Good hygiene and common courtesy can slow down the spread. In addition, “social distancing” measures — such as working from home, not taking a plane, closing schools, and banning major gatherings — will help slow the spread of SARS-CoV2.
61. TEDMED: Do different viruses spread more easily than others?
Yes. Measles is the worst. You can get measles by walking into an empty room that an infected person left 2 hours earlier! That’s why we have measles outbreaks when vaccination rates go down. It’s a very tough disease. The common cold spreads fairly easily. HIV is much harder to spread, and yet we’ve had 32 million deaths.
62. TEDMED: What will it take to stop this virus?
Nobody really knows for sure, but China has shown that it is possible to stop the spread significantly. A vaccine may be necessary to fully eliminate SARS-CoV2.
63. TEDMED: How long will it take for the new virus to spread through a population the size of the United States?
Left to spread with normal measures of good hygiene, SARS-CoV2 appears to double its infected population about every week. That means it will go from 50 people who are infected to 1 million people infected in about 14 weeks. That’s the simple arithmetic of contagion. Of course, we can do things to slow it down.
64. TEDMED: How effective is good hygiene in slowing down the spread of coronavirus? Do the numbers of infected people decrease noticeably if people follow the guidelines?
The numbers change based on how careful people are, and even small changes are important to avoid stressing the healthcare system more than absolutely necessary.
65. TEDMED: Can a few thousand cases be hidden among our population? How would that be possible?
Every year, there are millions of flu cases. This year, some of these cases are actually COVID-19. In addition, many infected persons show no symptoms or very mild symptoms, so they are hiding in plain sight.
66. TEDMED: Exactly what does it mean to test positive?
It means that a sensitive test has detected that the virus is present in fluids from that person.
67. TEDMED: Should everyone be tested as quickly as possible?
Testing for COVID-19 should be much more widely available because we still don’t know enough about who is infected, and how the virus spreads in the community. We need far more testing to learn important data.
68. TEDMED: Why has South Korea set up a system of “drive-through” testing?
South Korea has drive-through testing because they are trying very hard to slow the outbreak by finding every infected person as fast as they can.
69. TEDMED: What is the main symptom that people should be on the lookout for?
Coughing is the #1 symptom.
70. TEDMED: Is fever a good way to identify infected people?
A high fever may be cause for concern and is worth getting medical attention. But screening for fever alone, at an airport or checkpoint for example, lets a lot of infected people pass.
71. TEDMED: What percentage of the people who tested positive in Chinese hospitals arrived without a fever?
About 30% of Chinese coronavirus patients had no fever when they arrived at the hospital.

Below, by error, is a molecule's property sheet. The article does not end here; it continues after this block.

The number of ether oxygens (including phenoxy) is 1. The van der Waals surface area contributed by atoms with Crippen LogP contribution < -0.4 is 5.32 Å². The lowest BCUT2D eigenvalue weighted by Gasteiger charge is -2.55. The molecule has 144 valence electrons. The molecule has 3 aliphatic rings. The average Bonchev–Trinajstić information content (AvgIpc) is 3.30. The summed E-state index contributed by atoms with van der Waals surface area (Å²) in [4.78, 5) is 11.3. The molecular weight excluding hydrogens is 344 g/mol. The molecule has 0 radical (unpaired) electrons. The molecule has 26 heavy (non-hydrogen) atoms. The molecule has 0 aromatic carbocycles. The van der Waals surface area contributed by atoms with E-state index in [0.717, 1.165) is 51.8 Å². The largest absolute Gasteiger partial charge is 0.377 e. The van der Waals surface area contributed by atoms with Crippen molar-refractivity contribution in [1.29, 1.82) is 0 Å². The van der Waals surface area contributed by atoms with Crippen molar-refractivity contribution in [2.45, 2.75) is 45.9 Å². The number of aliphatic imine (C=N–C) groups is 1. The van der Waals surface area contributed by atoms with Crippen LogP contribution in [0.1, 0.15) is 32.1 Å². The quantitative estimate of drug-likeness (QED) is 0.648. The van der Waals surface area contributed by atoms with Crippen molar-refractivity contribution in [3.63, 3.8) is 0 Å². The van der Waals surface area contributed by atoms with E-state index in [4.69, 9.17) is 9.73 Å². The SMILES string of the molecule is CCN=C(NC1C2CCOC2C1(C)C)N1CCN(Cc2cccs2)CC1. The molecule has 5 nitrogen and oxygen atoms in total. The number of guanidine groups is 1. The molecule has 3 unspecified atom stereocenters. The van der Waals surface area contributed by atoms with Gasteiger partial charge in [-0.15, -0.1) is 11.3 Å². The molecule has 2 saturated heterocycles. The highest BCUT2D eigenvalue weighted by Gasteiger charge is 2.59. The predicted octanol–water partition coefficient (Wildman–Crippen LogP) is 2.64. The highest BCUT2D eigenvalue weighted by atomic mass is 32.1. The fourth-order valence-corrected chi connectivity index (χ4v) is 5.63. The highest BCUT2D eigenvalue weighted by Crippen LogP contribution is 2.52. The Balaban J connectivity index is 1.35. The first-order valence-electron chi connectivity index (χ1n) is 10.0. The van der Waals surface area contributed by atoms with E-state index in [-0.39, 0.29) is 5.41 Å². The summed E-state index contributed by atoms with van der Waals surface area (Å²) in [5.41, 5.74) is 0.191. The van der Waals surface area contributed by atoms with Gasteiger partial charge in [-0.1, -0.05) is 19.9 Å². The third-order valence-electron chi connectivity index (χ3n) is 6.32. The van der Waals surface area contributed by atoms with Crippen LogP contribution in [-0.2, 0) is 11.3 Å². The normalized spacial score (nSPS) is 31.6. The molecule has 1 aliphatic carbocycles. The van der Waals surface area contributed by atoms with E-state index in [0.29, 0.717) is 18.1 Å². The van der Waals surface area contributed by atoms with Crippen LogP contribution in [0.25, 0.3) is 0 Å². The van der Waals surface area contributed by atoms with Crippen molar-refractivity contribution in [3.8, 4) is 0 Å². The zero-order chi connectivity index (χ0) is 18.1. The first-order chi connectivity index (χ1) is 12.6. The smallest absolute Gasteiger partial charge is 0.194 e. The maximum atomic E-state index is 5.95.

72. TEDMED: Is the new virus likely to come back to a country again once it peaks and the number of new cases drops off?
SARS-CoV2 is likely to never leave us without the same effort that eliminated smallpox and has almost eliminated polio.
73. TEDMED: Meaning, the only way to beat the new coronavirus in the long term is global population-wide vaccinations?
We really don’t know. Population-based measures may work, but a vaccine may be necessary and is probably viable as long as the virus stays stable and does not mutate too much.
74. TEDMED: Might the new virus “burn out” like other viruses have seemed to do?
We don’t know, but it is unlikely. SARS-CoV2 is already too well established around the world. This is no longer just a Chinese issue; there are probably hundreds of thousands of people infected but not yet tested — not only in China but in close to 100 other countries. SARS-CoV2, like the influenza virus that causes the seasonal flu, will likely be with us for a long, long time.
75. TEDMED: Will the new virus come back in waves or cycles, and if so, when?
Again, we don’t know, but it is a very important question. Probably, although at this early stage, nothing is sure. The 1918 pandemic flu circled the world in 3 waves. The new virus may have a second wave in China with the reopening of schools and factories. But until we see what actually happens, we don’t know how SARS- CoV2 will behave.
76. TEDMED: If we get a “lucky” break or two in the coming months, what does being “lucky” look like?
Warm weather may slow down the spread, although we don’t have any evidence yet that this is the case. Singapore, which has 120 cases already, and has one of the best COVID-19 control programs in the world, is just 70 miles from the equator — so at least in that case, a warm climate has not stopped the virus from spreading. It’s possible that SARS-CoV2 could steadily mutate into a less dangerous form so that fewer people die from it, as happened before with the swine flu in 2009. But I wouldn’t count on it. Quickly finding an effective drug therapy or cocktail of drugs would be excellent news. That’s about it for luck.